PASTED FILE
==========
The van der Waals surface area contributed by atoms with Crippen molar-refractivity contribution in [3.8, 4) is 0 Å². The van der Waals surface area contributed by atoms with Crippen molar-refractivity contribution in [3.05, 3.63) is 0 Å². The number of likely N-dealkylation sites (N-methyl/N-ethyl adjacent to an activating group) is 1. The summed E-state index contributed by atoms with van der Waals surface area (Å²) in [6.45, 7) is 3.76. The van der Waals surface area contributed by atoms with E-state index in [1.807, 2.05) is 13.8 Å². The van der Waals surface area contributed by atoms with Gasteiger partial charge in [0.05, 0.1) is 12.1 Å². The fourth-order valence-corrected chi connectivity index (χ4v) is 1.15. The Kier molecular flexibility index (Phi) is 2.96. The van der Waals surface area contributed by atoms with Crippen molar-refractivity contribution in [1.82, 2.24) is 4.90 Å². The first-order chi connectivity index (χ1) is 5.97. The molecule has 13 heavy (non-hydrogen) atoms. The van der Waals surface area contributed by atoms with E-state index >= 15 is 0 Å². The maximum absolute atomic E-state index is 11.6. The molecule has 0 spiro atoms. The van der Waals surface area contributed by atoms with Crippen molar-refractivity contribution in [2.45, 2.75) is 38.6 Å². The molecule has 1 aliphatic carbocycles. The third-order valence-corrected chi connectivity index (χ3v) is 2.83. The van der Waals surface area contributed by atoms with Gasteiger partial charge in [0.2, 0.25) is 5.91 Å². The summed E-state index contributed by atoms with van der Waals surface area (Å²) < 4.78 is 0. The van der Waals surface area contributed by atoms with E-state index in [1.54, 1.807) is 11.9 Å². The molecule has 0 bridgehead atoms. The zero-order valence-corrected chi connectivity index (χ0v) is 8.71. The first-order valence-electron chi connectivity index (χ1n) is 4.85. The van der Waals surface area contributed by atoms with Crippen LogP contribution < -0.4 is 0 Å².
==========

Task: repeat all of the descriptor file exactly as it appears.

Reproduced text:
The van der Waals surface area contributed by atoms with Crippen molar-refractivity contribution in [3.8, 4) is 0 Å². The van der Waals surface area contributed by atoms with Crippen molar-refractivity contribution in [3.05, 3.63) is 0 Å². The number of likely N-dealkylation sites (N-methyl/N-ethyl adjacent to an activating group) is 1. The summed E-state index contributed by atoms with van der Waals surface area (Å²) in [6.45, 7) is 3.76. The van der Waals surface area contributed by atoms with E-state index in [1.807, 2.05) is 13.8 Å². The van der Waals surface area contributed by atoms with Gasteiger partial charge in [0.05, 0.1) is 12.1 Å². The fourth-order valence-corrected chi connectivity index (χ4v) is 1.15. The Kier molecular flexibility index (Phi) is 2.96. The van der Waals surface area contributed by atoms with Crippen molar-refractivity contribution in [1.82, 2.24) is 4.90 Å². The first-order chi connectivity index (χ1) is 5.97. The molecule has 13 heavy (non-hydrogen) atoms. The van der Waals surface area contributed by atoms with E-state index >= 15 is 0 Å². The maximum absolute atomic E-state index is 11.6. The molecule has 0 spiro atoms. The van der Waals surface area contributed by atoms with Crippen molar-refractivity contribution in [2.45, 2.75) is 38.6 Å². The molecule has 1 aliphatic carbocycles. The third-order valence-corrected chi connectivity index (χ3v) is 2.83. The van der Waals surface area contributed by atoms with Gasteiger partial charge in [0.2, 0.25) is 5.91 Å². The summed E-state index contributed by atoms with van der Waals surface area (Å²) < 4.78 is 0. The van der Waals surface area contributed by atoms with E-state index in [1.54, 1.807) is 11.9 Å². The molecule has 0 bridgehead atoms. The zero-order valence-corrected chi connectivity index (χ0v) is 8.71. The first-order valence-electron chi connectivity index (χ1n) is 4.85. The van der Waals surface area contributed by atoms with Crippen LogP contribution < -0.4 is 0 Å².